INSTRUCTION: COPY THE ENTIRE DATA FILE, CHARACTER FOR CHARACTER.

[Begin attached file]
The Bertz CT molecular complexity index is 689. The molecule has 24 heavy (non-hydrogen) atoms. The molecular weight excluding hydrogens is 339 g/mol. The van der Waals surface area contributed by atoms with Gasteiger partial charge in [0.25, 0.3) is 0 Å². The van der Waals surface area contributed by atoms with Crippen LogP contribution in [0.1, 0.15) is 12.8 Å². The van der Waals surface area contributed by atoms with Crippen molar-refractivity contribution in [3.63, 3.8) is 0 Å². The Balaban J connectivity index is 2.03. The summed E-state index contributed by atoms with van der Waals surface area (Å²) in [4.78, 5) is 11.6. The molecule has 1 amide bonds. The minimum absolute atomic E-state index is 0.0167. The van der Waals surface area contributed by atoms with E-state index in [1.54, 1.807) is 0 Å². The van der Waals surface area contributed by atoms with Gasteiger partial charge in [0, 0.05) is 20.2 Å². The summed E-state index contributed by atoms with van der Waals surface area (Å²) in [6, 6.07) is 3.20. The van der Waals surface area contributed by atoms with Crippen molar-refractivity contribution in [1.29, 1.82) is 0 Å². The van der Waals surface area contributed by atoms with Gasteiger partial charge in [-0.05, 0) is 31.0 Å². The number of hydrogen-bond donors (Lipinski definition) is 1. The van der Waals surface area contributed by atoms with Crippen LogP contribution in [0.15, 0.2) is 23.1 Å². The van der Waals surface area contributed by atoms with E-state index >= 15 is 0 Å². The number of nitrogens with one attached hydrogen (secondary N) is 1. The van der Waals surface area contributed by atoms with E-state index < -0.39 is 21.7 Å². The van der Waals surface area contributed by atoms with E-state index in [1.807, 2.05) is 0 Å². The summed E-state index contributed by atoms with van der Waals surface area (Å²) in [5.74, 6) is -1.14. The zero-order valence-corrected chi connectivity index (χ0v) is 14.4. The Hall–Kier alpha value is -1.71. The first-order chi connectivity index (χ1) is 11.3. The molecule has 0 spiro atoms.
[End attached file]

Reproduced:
The Bertz CT molecular complexity index is 689. The molecule has 24 heavy (non-hydrogen) atoms. The molecular weight excluding hydrogens is 339 g/mol. The van der Waals surface area contributed by atoms with Gasteiger partial charge in [0.25, 0.3) is 0 Å². The van der Waals surface area contributed by atoms with Crippen LogP contribution in [0.1, 0.15) is 12.8 Å². The van der Waals surface area contributed by atoms with Crippen molar-refractivity contribution in [3.63, 3.8) is 0 Å². The Balaban J connectivity index is 2.03. The summed E-state index contributed by atoms with van der Waals surface area (Å²) in [4.78, 5) is 11.6. The molecule has 1 amide bonds. The minimum absolute atomic E-state index is 0.0167. The van der Waals surface area contributed by atoms with E-state index in [1.54, 1.807) is 0 Å². The van der Waals surface area contributed by atoms with Gasteiger partial charge in [0, 0.05) is 20.2 Å². The summed E-state index contributed by atoms with van der Waals surface area (Å²) in [6, 6.07) is 3.20. The van der Waals surface area contributed by atoms with Crippen molar-refractivity contribution in [1.29, 1.82) is 0 Å². The van der Waals surface area contributed by atoms with Gasteiger partial charge in [-0.05, 0) is 31.0 Å². The number of hydrogen-bond donors (Lipinski definition) is 1. The van der Waals surface area contributed by atoms with Crippen LogP contribution in [0.15, 0.2) is 23.1 Å². The van der Waals surface area contributed by atoms with E-state index >= 15 is 0 Å². The number of nitrogens with one attached hydrogen (secondary N) is 1. The van der Waals surface area contributed by atoms with E-state index < -0.39 is 21.7 Å². The van der Waals surface area contributed by atoms with E-state index in [1.807, 2.05) is 0 Å². The summed E-state index contributed by atoms with van der Waals surface area (Å²) in [5.74, 6) is -1.14. The zero-order valence-corrected chi connectivity index (χ0v) is 14.4. The Hall–Kier alpha value is -1.71. The first-order chi connectivity index (χ1) is 11.3. The molecule has 0 spiro atoms.